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I had a go at observing Barnard's Loop last night from a dark sky site in the Brecon Beacons. I was using my 100mm Takahashi refractor with TeleVue Panoptic 24mm eyepiece (giving an approximate 2° field of view) and Lumicon Hb filter.  I couldn't detect any change in contrast around the area that Barnard's Loop is located. I tried with and without the filter and even held the filter up to my eye as suggested on another recent post but could not detect the nebula.

I imagine that my failure to see the nebula is down to sky conditions and/or filter. I mention the filter because my second hand Lumicon filter says on it that its transmittance is 90.9% whereas I see that Astronomik state a near 100% transmittance of the Hb line. Do these figures suggest that the Astronomik filter would be better for the job of detecting this nebula?

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I wouldn’t worry about a few percent, darker skies or better transparency, not all dark nights are created equal. Keep trying, you’ll get there.

 

Peter

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5 hours ago, David Levi said:

I had a go at observing Barnard's Loop last night from a dark sky site in the Brecon Beacons. I was using my 100mm Takahashi refractor with TeleVue Panoptic 24mm eyepiece (giving an approximate 2° field of view) and Lumicon Hb filter.  I couldn't detect any change in contrast around the area that Barnard's Loop is located. I tried with and without the filter and even held the filter up to my eye as suggested on another recent post but could not detect the nebula.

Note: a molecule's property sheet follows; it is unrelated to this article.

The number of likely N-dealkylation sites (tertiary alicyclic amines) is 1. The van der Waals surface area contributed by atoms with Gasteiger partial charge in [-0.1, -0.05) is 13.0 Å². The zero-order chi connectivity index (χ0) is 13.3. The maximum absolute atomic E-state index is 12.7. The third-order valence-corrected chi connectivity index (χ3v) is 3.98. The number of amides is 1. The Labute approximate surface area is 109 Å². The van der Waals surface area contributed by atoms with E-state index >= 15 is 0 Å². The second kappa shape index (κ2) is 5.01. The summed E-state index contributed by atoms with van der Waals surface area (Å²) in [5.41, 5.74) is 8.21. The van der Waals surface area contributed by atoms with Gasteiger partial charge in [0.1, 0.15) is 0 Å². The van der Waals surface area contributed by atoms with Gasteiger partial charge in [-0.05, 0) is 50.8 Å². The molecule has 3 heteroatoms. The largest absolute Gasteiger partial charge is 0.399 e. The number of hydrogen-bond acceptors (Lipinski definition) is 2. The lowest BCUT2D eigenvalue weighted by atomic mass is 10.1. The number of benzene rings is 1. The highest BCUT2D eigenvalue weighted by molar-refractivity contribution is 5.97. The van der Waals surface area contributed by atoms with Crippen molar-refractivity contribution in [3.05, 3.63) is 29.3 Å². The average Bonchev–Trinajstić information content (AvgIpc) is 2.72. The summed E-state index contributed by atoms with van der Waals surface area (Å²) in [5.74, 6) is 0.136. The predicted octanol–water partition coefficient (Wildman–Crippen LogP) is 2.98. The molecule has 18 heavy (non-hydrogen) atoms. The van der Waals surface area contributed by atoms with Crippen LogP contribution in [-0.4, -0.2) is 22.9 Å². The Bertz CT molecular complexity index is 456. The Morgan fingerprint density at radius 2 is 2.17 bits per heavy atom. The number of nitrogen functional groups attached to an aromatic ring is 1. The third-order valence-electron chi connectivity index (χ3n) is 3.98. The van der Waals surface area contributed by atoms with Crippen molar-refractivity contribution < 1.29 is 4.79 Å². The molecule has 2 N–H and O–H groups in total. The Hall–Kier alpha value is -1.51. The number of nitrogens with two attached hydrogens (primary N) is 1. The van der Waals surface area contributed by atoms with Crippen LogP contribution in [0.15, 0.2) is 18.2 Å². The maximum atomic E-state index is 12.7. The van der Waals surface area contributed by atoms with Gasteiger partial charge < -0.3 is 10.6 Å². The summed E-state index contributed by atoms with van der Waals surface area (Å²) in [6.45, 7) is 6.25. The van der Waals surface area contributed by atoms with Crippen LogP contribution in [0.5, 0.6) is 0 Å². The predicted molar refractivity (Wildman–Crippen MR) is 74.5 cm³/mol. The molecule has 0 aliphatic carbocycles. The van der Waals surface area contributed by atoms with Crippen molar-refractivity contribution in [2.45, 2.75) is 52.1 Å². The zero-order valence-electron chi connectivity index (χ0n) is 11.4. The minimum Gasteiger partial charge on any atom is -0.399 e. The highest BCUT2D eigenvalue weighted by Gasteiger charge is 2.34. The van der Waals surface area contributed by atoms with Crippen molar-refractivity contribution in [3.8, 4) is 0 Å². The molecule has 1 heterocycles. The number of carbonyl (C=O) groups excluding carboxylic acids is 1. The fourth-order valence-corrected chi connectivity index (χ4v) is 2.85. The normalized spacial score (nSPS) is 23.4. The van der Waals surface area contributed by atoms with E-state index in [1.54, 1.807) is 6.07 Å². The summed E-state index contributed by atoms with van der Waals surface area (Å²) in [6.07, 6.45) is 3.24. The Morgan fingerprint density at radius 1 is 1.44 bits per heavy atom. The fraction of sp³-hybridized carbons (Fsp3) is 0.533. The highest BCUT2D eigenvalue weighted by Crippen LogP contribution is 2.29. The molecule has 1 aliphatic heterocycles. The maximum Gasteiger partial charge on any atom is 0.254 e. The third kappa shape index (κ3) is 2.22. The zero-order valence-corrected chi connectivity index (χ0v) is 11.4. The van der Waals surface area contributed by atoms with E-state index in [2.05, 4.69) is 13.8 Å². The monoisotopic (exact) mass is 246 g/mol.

I imagine that my failure to see the nebula is down to sky conditions and/or filter. I mention the filter because my second hand Lumicon filter says on it that its transmittance is 90.9% whereas I see that Astronomik state a near 100% transmittance of the Hb line. Do these figures suggest that the Astronomik filter would be better for the job of detecting this nebula?

What f ratio is your scope?

 In my experience there might be 2 things holding you back on Barnards Loop- exit pupil and TFOV.  For these very large objects more eye illumination- 4.5mm minimum and preferably 5mm-6mm. I use 5.6mm in the frac.

The 24 Pan, while VG gives a bit narrow TFOV even in your 100mm IMHO. Can you try a 34mm ES 68 or 40mm or similar? If the exit pupil was larger with you 24 Pan you would catch the edge of the Loop- just as a shade edge. Even a 32mm TV plossl might give enough illumination to help.

You will see the Loop David, keep at it- I like hearing of these attempts and successes.

Gerry

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Posted (edited)

Thanks for the advice Gerry @jetstream, I appreciate it. The telescope is a 7.4 f ratio. I was afraid that my current longest focal length eyepiece , the 24mm Panoptic, wouldn't give me a wide enough field of view. I've been keeping my eye open for some good quality second hand longer focal length eyepieces but the ones I would like (Nagler 31mm and Panoptic 41mm) haven't come up for sale yet.

Edited by David Levi
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Just to add another technique in the attempt to observe Barnard's Loop. I was out again last night at my usual dark sky site in the Brecon Beacons when towards the end of my session and with thoughts turning to this nebula, it suddenly occurred to me, with my limited wide field view resources, that I could put the Hb filter in front of my finderscope. I was pleased to discover that the 1.25" filter fits perfectly into the recess at the front of the 6x30 Takahashi finderscope. I'm going to try this again the next time I'm under dark skies because there was a suggestion of some contrast changes at the location of Barnard's Loop. I need to improve my mental map of Barnard's Loop and study pictures of it that are hopefully more accurate than the hard line boundary drawn in the Interstellarum atlas.